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Fox News Channel has been plagued by recent scandals, but by some measures, it doesn't matter. While every cable channel is seeing a Trump bump in ratings, Fox is doing notably well, earning the best quarter in cable news history.

Expand chart
Data: Nielsen; Chart: Andrew Witherspoon / Axios

Its success can be largely attributed to its flagship program, "The O'Reilly Factor," whose host is a perfect reflection of Fox's unusual situation. While Fox struggled through sexual-harassment lawsuits involving O'Reilly over the past several months, the anchor's prime-time show scored the highest-rated cable news quarter ever, with 4 million viewers.

Other right-leaning news outlets have sustained their audiences, despite battling scandals. Breitbart reached nearly 14 million people in February, which is about average for the site, after its star, Milo Yiannopoulos, resigned over pedophilia comments.

Why it matters: The anti-establishment position these outlets took during the election is still resonating with Trump's conservative base, while the president seems to have lost some support. The latest Gallup poll shows Trump's approval rating continuing to plummet and a Quinnipiac poll released last Wednesday shows President Trump losing support from key parts of his base. The ratings also suggest that consumers are willing to turn a blind eye towards scandal, or are unaware of the behind-the-scenes troubles of their favorite outlets.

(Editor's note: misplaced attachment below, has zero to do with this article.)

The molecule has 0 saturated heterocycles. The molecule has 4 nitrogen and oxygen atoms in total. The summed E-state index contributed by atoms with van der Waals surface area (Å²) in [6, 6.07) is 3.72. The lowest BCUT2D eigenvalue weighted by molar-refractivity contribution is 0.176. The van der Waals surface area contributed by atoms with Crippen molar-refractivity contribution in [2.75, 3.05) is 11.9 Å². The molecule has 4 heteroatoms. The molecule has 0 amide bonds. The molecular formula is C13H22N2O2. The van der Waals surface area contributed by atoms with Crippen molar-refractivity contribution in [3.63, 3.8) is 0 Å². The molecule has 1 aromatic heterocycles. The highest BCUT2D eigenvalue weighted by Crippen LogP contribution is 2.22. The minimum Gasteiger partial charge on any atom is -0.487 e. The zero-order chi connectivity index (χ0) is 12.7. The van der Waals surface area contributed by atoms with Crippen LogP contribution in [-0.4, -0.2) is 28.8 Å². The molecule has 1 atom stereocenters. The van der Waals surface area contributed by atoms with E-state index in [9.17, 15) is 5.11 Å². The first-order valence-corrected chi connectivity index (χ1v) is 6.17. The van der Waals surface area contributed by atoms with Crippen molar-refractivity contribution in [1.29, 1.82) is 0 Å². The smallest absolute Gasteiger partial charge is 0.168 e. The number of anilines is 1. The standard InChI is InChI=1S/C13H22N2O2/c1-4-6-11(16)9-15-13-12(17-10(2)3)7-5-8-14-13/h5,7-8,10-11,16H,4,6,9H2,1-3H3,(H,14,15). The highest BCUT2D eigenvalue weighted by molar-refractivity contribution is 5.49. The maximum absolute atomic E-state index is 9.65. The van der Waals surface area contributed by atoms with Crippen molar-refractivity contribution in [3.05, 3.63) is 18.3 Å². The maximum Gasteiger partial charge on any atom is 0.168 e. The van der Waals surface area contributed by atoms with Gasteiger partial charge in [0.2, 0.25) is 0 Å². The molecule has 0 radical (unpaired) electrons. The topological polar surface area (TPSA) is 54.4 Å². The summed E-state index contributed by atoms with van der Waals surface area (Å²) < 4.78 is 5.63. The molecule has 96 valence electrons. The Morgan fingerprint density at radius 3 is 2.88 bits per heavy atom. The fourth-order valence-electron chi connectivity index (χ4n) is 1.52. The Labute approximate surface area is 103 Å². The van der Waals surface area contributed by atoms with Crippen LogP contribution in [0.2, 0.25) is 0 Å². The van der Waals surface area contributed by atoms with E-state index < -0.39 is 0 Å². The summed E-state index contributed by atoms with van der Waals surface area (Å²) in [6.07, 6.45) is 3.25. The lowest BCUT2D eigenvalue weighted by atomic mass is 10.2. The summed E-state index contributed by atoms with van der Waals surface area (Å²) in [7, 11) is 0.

What's next: Fox may have had its best quarter ever, but month-over-month, its traffic has been steadily declining, while MSNBC's has been steadily rising. Reports Monday of advertisers pulling their ads from The O'Reilly Factor, combined with month-over-month viewership losses could mean that Fox's big Q1 may not be followed by a stellar Q2.

Go deeper

Dave Lawler, author of World
2 hours ago - World

Venezuela's predictable elections herald an uncertain future

The watchful eyes of Hugo Chávez on an election poster in Caracas. Photo: Cristian Hernandez/AFP via Getty

Venezuelans will go to the polls on Sunday, Nicolás Maduro will complete his takeover of the last opposition-held body, and much of the world will refuse to recognize the results.

The big picture: The U.S. and dozens of other countries have backed an opposition boycott of the National Assembly elections on the grounds that — given Maduro's tactics (like tying jobs and welfare benefits to voting), track record, and control of the National Electoral Council — they will be neither free nor fair.

Biden plans to ask public to wear masks for first 100 days in office

Joe Biden. Photo: Mark Makela/Gettu Images

President-elect Joe Biden told CNN on Thursday that he plans to ask the American public to wear face masks for the first 100 days of his presidency.

The big picture: Biden also stated he has asked NIAID director Anthony Fauci to stay on in his current role, serve as a chief medical adviser and be part of his COVID-19 response team when he takes office early next year.

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